Use the fields below to perform an advanced search of The Chronicle's archives. This will return articles, images, and multimedia relevant to your query. You can also try a Basic search
10 items found for your search. If no results were found please broaden your search.
The photographs of Steven B. Smith put us on familiar ground. Smith spent nine years shooting suburbia for his project "The Weather and a Place to Live: Photographs of the Suburban West," the winner of the second Honickman Book Prize awarded by the Center for Documentary Studies. But viewers who think they know suburbia-either as a subject of artistic scrutiny or simply as home-may be surprised at what they see in his book and accompanying exhibition, displayed in the Perkins Special Collections Gallery.
Kyle Pratt (Foster) boards a transatlantic flight with her daughter (Marlene Lawston) to return the remains of her recently deceased husband to the United States. Midway through the flight, the unexpected happens-the six-year-old Julia disappears, leaving no trace of her ever having been on board. Faced with an incredulous crew and complacent fellow passengers, Pratt desperately searches the plane for her missing daughter.
Apparently, Duke is doing something wrong. This is what I’ve been reading in the paper. Our social scene isn’t “comprehensive.” Duke University isn’t treating someone or another fairly. Students, I’m told, should unabashedly love their school, but instead, they harbor mixed feelings about it.
It’s time to re-evaluate our evaluations, if the DSG race for VP of academic affairs is any indication. Both candidates—junior Christopher Chin and sophomore Joe Fore—have included the revision of course evaluations as a part of their platform. I couldn’t be more thrilled. Furthermore, both candidates have announced their desire to hear student input on the issue. So, without further ado, here’s my input on the most important changes we need to make to the course evaluation system at Dear Old Duke.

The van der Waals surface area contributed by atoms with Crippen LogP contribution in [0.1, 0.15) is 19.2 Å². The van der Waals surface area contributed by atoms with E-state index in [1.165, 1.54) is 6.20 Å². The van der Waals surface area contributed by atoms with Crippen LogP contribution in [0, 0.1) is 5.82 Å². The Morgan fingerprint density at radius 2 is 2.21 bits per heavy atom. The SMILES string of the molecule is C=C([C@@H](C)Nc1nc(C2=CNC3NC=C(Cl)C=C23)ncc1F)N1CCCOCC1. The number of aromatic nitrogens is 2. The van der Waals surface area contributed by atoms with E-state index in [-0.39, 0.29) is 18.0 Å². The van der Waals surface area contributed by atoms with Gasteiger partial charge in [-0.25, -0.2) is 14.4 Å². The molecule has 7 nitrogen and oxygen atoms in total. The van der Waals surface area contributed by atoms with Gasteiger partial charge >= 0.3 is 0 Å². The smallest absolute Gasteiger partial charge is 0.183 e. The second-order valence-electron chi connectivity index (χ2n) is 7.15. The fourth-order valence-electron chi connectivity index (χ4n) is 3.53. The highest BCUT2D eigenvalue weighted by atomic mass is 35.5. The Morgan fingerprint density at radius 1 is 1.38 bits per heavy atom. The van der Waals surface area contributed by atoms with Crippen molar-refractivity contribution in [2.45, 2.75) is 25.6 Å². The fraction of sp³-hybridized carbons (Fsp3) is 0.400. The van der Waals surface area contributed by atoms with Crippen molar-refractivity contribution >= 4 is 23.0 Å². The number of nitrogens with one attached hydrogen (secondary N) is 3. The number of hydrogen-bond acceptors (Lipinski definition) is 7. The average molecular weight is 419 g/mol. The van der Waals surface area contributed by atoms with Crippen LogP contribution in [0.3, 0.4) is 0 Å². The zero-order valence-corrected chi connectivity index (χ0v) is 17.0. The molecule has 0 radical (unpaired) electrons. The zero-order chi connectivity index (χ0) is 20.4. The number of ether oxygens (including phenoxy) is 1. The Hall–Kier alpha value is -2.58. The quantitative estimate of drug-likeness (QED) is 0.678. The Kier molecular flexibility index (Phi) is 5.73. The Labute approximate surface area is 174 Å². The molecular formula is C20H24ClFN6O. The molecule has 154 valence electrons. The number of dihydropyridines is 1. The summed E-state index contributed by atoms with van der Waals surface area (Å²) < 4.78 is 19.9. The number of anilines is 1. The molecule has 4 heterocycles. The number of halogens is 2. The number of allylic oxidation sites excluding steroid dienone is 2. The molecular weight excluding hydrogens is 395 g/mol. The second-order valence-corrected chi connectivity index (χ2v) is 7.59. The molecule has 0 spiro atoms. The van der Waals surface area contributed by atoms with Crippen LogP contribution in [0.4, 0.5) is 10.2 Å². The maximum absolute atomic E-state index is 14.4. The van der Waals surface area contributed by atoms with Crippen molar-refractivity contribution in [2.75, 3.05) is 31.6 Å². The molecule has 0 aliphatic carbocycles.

Let’s stop complaining.
Confession: In the three years I’ve been at Duke, I have spent a grand total of about one hour participating in community service. A friend had just joined some sort of club that was decorating valentines for retirees, and she didn’t want to go alone, so I tagged along. In a rush to create an impossibly large number of valentines in the tiny window in our schedule, we pieced together a few hearts with glitter and glue, then rushed on to dinner, or a meeting, or whatever it was we had that night.
The ruffled skirts of Indian Summer have been swapped for stained, days-old running pants.
Once upon a time, in the land of Durham, in the dominion called Ninth Street, there lived a King. He stood, or perhaps squatted, at the base of a hill, and rarely cast his eyes upward at the revolutions taking place above him. Indolent, he remained there with no concern for conquest, his interest confined to keeping his people content. And so he did for more than 25 years, reigning as modernity crept in around him. Only in the last years, when the castle was crumbling and pretenders to the throne thronged the hillside, did the King recognize his impending doom. Yet he strove on, preserving the Kingdom's way of life until the end. When it came, it came swiftly. The King was gone, his realm desolate, and all that remained was the writing on the wall: "Biscuit King has moved to Charlie's Neighborhood Bar & Grill."
In a March 27 letter to the editor, Ryan Matzinger, a student from an intermediate English class, wrote complaining about an assigned reading of a Flannery O'Connor short story entitled, "The Artificial Nigger." As a Southerner and a liberal, I too find problems with the word "nigger." I am not, however, prepared to strike literature containing this word from any reading list.
When asked which political party North Carolina Senator Jesse Helms belongs to, people will respond with answers ranging from "Republican" to "fascist." This range of answers reveals that Helms is not associated so much with a political party, but with a political style.